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✈️ What man-powered planes, Jeff Bezos, and mattresses have in common

Why you’ll fail without an MVH

If you’re in the United States, Happy 4th of July! If you’re one of my international readers, I hope you enjoy and appreciate your own country’s freedoms today. We’re currently at a remote cabin near Lander, Wyoming celebrating today with family. 🙂 

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What do these 3 images have in common?

Image #1: The Human-Powered Airplane

“In 1959, industrialist Henry Kremer created a prize for anyone who could build a human-powered airplane.

This was about 50 years after the first successful flight, so the challenge seemed doable. But the prize went unclaimed for over 17 years.

The man who finally won it was Paul MacCready. He realized that participants were building expensive machines that looked impressive but failed the flight test.

His approach was to build something cheap and easy to fix.

This way, he could test and crash the plane several times, and use the lessons from each attempt to redesign and build a better version.”

- Effortless, Greg McKeown

Image #2: Amazon, But it’s Just Jeff

Did you know Jeff Bezos started Amazon as just an online bookstore?

He knew from the beginning he wanted to become much more than that, but since books are easy to find and ship, it made for a good starting place.

But here’s the kicker - this was back before Shopify or anyone of the online tools that make it easy to build online stores, so he only had the skills and money to build a super basic front end of the website (what users see).

On the back end, well… there was no back end. No fancy tech magic to make orders automatically ship.

So how did it work?

Literally just Jeff.

He’d see the order come through, drive to his local bookstore and buy it, then ship it to the customer through the US Postal Service.

Image #3: The OG AirBnB

Before AirBnB became the alt-hotel for travelers around the world, it had just one purpose:

To be an air mattress in a living room where San Francisco conference-goers could sleep for cheap.

(Plus breakfast for good measure)

As soon as they had 3 people stay for $80/night, they knew they had a hit.

So back to the question - what do these images have in common?

They’re all fantastic examples of MVPs, or “Minimum Viable Products”.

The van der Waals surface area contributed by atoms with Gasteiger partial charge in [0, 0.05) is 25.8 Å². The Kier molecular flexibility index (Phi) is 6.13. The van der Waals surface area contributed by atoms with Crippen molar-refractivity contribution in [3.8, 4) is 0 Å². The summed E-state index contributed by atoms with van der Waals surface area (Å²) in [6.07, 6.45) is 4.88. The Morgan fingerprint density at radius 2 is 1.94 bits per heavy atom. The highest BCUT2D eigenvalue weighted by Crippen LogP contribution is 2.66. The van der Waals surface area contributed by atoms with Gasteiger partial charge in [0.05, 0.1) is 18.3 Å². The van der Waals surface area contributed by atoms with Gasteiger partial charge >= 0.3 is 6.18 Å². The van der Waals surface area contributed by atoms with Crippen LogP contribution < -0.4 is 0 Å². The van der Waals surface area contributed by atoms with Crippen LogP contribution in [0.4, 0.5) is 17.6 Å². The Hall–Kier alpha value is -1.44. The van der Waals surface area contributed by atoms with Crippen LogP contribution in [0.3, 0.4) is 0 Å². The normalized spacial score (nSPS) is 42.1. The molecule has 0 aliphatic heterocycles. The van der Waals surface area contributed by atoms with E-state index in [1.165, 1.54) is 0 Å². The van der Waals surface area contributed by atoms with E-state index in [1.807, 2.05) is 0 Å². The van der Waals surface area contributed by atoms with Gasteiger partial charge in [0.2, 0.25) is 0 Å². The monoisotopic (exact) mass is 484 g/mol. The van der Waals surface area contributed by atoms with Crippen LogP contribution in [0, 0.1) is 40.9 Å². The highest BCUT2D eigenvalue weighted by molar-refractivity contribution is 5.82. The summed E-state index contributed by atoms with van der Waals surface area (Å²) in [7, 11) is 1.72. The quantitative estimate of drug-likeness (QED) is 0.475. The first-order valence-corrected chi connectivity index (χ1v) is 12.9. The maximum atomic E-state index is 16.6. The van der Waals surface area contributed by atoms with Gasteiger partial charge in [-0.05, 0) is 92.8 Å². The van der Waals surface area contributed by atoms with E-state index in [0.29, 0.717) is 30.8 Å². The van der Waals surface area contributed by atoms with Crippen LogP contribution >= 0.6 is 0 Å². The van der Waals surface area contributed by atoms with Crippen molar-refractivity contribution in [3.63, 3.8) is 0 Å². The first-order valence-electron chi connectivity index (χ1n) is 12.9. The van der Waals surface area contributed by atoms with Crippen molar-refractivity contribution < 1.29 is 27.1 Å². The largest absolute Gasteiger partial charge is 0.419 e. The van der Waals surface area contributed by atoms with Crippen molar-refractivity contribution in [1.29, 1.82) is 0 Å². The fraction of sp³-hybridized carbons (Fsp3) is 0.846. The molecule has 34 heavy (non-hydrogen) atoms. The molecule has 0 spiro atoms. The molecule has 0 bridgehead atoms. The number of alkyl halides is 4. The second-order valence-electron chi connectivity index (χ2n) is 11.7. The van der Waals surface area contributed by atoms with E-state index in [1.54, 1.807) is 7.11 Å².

Many successful products or even billion dollar companies today started as ridiculously basic, yet functionally valuable versions.


Usually founders start with limited cash and resources so it’s the perfect way to validate the usefulness and demand for a product before pitching to investors and growing into the grand vision they originally imagined.

“Kody, what the heck does any of this have to do with habits?!”

Too often, we try diving into the biggest vision of our perfect habits, only to fail because we lack the mental, emotional, or logistical resources to stay consistent long enough for it to stick.

Like an overambitious business, we crash and burn in habit-bankruptcy.

Instead, what if you could take your big vision of the perfect habits you wish you lived, but then dialed them back into an MVH? (Minimum Viable Habit)

It’d be tiniest, doable, yet still impactful version that would allow you to actually stick with it long enough to take root.

How much more successful would you be if you started small before you tried to grow tall?



Imagine the perfect habit you wish you did daily.

Maybe it’s something you’ve tried before, or maybe you’ve never tried it because it was always too intimidating.

Or maybe it’s something you’ve tried and failed several times because it was too big!

Then turn the dial down to 1%.

For example, if you wanna exercise 60 mins a day, go with just 5 mins.

If you wish you could read 20 books a year, why not start with just one?

Or if you wanna wake up an hour earlier in the day, start with just 15 minutes earlier.

No action is too small until you’ve done it consistently.

Kirk Duncan (my dad)







“Children are like parties about raisins”



Thanks for reading!

- Kody



P.S. These habit examples take me 3 hours to write.

It only takes you 3 seconds to share.

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